Christine Schenk is an American sister of the Congregation of St Joseph and a regular contributor to the National Catholic Reporter. Previously she worked as a nurse midwife serving low income Cleveland families. Schenk holds Master’s in nursing and theology from Boston College and Cleveland St Mary Seminary, respectively. She is a cofounder of FutureChurch, an international coalition working for full participation of all Catholics in church life and leadership.  She retired from the organization in 2013. Christine’s chapter in this book draws attention to the ways in which Lectionary readings are often edited to omit scriptural references to women’s leaderships. She asks what effects these omissions have, and proposes a revision of the Lectionary texts to raise awareness about the inclusive practice of Jesus and St Paul.

Giovanna Solari-Masson is from an Italian Catholic family. She lives in London and is married with two young daughters. She and her husband run a business together. Her voluntary activities include South London Citizens, Pax Christi and Brixton Justice and Peace. She supports the Brixton and Norwood foodbank and campaigns for the living wage. Giovanna’s chapter in this collection explains why she decided to use alternative forms of birth control due to damaging experiences of Natural Family Planning.

Janet Martin Soskice is Professor of Philosophical Theology at the University of Cambridge and President of Jesus College. A mother of two daughters, she is a past President of the Catholic Theological Association of Great Britain and the Society for the Study of Theology.  Her works include The Kindness of God (OUP, 2008) and Sisters of Sinai (Chatto and Knopf, 2009) which was chosen for the “Best Books of the Year” lists of the Christian Science Monitor and the Washington Post.  Janet’s chapter explores the question of sexual difference and suggests that the Trinity offers a way of understanding such difference as ‘good in itself’.

Sophie Stanes and Deborah Woodman are two London based lifelong Catholics, six years into their civil partnership. Sophie is a photographer and also works for a religious order. Deborah is a Clinical Psychologist in the National Health Service.  Here, they offer a moving account of their experience of civil partnership as Catholic women. Having lost their premature twin babies, they note that they have “seen the Church at its best and its worst”, due to an inconsistency in the way priests apply Church teaching to pastoral practice.

Patricia Stoat is a retired librarian, single, and a contemporary urban hermit living in England. She has been an atheist, a Buddhist, and finally came home to the Catholic Church. She is passionate about justice and peace, and the development of inter-religious dialogue. She chairs the Nottingham Diocese Justice and Peace Commission. Patricia’s chapter in this collection describes how she learned to embrace and celebrate a life of solitude. She suggests that single women belong among those on the margins, and that this is where the “creative heart” is to be found.

Ana Lourdes Suárez is Professor and Researcher at the Pontifical Catholic University of Argentina in Buenos Aires. She has a PhD in Sociology from the University of California, San Diego, and a PhD in Anthropology from the University of Buenos Aires. She coordinates the Interdisciplinary Program, “The Religious Presence in Buenos Aires Slums,” and she participates in Argentina’s “Teologanda” programme of study, research and publications. In this collection, Ana offers a chapter co-written with Gabriela Zengarini that presents a moving insight into the lives of three poor women in a poor neighbourhood in Buenos Aires. Ana and Gabriela observe that these women have drawn upon their own experiences of violence, poverty, loss, and their hope in Christ, in order to help others.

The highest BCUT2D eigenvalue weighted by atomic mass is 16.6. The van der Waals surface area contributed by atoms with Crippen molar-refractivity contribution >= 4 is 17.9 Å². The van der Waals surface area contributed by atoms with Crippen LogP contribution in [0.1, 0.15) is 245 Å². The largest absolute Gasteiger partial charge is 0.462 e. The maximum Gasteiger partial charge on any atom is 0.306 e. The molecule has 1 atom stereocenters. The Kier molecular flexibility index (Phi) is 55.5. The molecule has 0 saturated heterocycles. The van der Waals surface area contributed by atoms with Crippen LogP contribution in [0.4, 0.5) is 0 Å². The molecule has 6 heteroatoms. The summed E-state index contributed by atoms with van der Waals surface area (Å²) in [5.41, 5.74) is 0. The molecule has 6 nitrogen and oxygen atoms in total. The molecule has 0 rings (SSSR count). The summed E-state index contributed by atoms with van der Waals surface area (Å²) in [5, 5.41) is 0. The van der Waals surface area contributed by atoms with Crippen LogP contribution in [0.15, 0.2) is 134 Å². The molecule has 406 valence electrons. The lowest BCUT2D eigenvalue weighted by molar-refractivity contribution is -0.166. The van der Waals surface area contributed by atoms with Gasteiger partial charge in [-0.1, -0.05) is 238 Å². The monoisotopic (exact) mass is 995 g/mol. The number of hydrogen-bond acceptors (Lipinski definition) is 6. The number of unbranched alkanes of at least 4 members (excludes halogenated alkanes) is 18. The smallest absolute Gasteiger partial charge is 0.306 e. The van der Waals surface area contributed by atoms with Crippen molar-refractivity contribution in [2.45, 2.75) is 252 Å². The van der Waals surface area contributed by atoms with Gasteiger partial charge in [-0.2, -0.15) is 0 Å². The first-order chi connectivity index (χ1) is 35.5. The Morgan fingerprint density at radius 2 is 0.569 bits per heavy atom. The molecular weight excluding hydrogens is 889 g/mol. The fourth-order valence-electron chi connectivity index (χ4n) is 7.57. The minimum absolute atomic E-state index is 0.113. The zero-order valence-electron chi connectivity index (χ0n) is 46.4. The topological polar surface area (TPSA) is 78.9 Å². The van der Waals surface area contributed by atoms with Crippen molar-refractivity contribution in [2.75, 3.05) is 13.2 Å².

Eve Tushnet is the author of Gay and Catholic: Accepting My Sexuality, Finding Community, Living My Faith (Ave Maria: 2014). She entered the Catholic Church in 1998 and is a writer in Washington, DC. She blogs at http://www.patheos.com/blogs/evetushnet/. Her essay in this collection describes her decision to adopt a celibate lifestyle as a gay woman in her conversion to Catholicism. She argues that celibacy “can offer some of us radical freedom to serve others”.

Clare Watkins is a Catholic theologian who has juggled theological work in ecclesiology, sacramental theology and practical theology with married life and the raising of four children. She teaches at the University of Roehampton, London, and is currently Chair of the British and Irish Association for Practical Theology.  In this book, Clare offers a reflection on the ways in which struggles constitute the holiness of ordinary families.  Such transgressions and failures, Clare posits, allow for profound experiences of compassion, grace, and peace.

Margaret Watson is a Catholic convert, married to a Baptist for over forty years. Now retired and living in Britain, she was previously a nurse and midwife and then ordained as a Salvation Army Officer.  In this collection, Margaret describes the dilemmas she faces as a recent convert to Catholicism, as her Baptist husband cannot take communion with her when they attend Mass together.  She responds to assertions concerning the rules of the Church with the question: “What about the urging of the Holy Spirit?”.

Gabriela Zengarini OP is Professor of Religious Studies at the Northern University of St. Thomas, Haedo, Buenos Aires. She is a Dominican Sister of the Most Holy Name of Jesus. She holds a Master’s in Dogmatic Theology with specialization in missiology from the Faculty of Theology, Nossa Senhora da Assunção, São Paulo. She shares her life and mission in the community of the barrio Carlos Gardel in Greater Buenos Aires. In this collection, Gabriela offers a chapter co-written with Ana Lourdes Suárez that presents a moving insight into the lives of three poor women in a poor neighbourhood in Buenos Aires. Ana and Gabriela observe that these women have drawn upon their own experiences of violence, poverty, loss, and their hope in Christ, in order to help others.

Leave a Reply

Your email address will not be published. Required fields are marked *